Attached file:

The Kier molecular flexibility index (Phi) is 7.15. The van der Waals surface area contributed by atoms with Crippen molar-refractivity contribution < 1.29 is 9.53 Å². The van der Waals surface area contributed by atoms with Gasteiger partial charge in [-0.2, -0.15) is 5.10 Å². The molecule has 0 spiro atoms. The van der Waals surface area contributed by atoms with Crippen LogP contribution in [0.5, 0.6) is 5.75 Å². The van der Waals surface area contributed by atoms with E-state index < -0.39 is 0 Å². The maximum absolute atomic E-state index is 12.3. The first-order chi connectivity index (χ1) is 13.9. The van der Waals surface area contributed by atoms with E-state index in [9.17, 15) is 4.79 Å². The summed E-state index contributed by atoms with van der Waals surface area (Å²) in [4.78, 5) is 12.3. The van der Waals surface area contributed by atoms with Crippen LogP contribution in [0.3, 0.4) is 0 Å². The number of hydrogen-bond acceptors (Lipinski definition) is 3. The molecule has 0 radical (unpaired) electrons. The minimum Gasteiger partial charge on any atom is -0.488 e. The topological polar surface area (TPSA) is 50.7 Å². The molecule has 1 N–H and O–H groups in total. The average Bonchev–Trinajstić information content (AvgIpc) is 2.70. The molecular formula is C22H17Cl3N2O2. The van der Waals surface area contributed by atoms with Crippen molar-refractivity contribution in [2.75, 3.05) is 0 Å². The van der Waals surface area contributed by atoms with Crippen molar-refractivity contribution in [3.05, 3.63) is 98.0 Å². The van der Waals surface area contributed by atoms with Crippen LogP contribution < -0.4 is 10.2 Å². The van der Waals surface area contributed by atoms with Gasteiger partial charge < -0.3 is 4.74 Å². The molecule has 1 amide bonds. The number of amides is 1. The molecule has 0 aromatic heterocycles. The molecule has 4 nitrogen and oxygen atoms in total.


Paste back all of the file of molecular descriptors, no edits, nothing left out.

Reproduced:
The Kier molecular flexibility index (Phi) is 7.15. The van der Waals surface area contributed by atoms with Crippen molar-refractivity contribution < 1.29 is 9.53 Å². The van der Waals surface area contributed by atoms with Gasteiger partial charge in [-0.2, -0.15) is 5.10 Å². The molecule has 0 spiro atoms. The van der Waals surface area contributed by atoms with Crippen LogP contribution in [0.5, 0.6) is 5.75 Å². The van der Waals surface area contributed by atoms with E-state index < -0.39 is 0 Å². The maximum absolute atomic E-state index is 12.3. The first-order chi connectivity index (χ1) is 13.9. The van der Waals surface area contributed by atoms with E-state index in [9.17, 15) is 4.79 Å². The summed E-state index contributed by atoms with van der Waals surface area (Å²) in [4.78, 5) is 12.3. The van der Waals surface area contributed by atoms with Crippen LogP contribution in [0.3, 0.4) is 0 Å². The number of hydrogen-bond acceptors (Lipinski definition) is 3. The molecule has 0 radical (unpaired) electrons. The minimum Gasteiger partial charge on any atom is -0.488 e. The topological polar surface area (TPSA) is 50.7 Å². The molecule has 1 N–H and O–H groups in total. The average Bonchev–Trinajstić information content (AvgIpc) is 2.70. The molecular formula is C22H17Cl3N2O2. The van der Waals surface area contributed by atoms with Crippen molar-refractivity contribution in [2.75, 3.05) is 0 Å². The van der Waals surface area contributed by atoms with Crippen molar-refractivity contribution in [3.05, 3.63) is 98.0 Å². The van der Waals surface area contributed by atoms with Crippen LogP contribution < -0.4 is 10.2 Å². The van der Waals surface area contributed by atoms with Gasteiger partial charge < -0.3 is 4.74 Å². The molecule has 1 amide bonds. The number of amides is 1. The molecule has 0 aromatic heterocycles. The molecule has 4 nitrogen and oxygen atoms in total.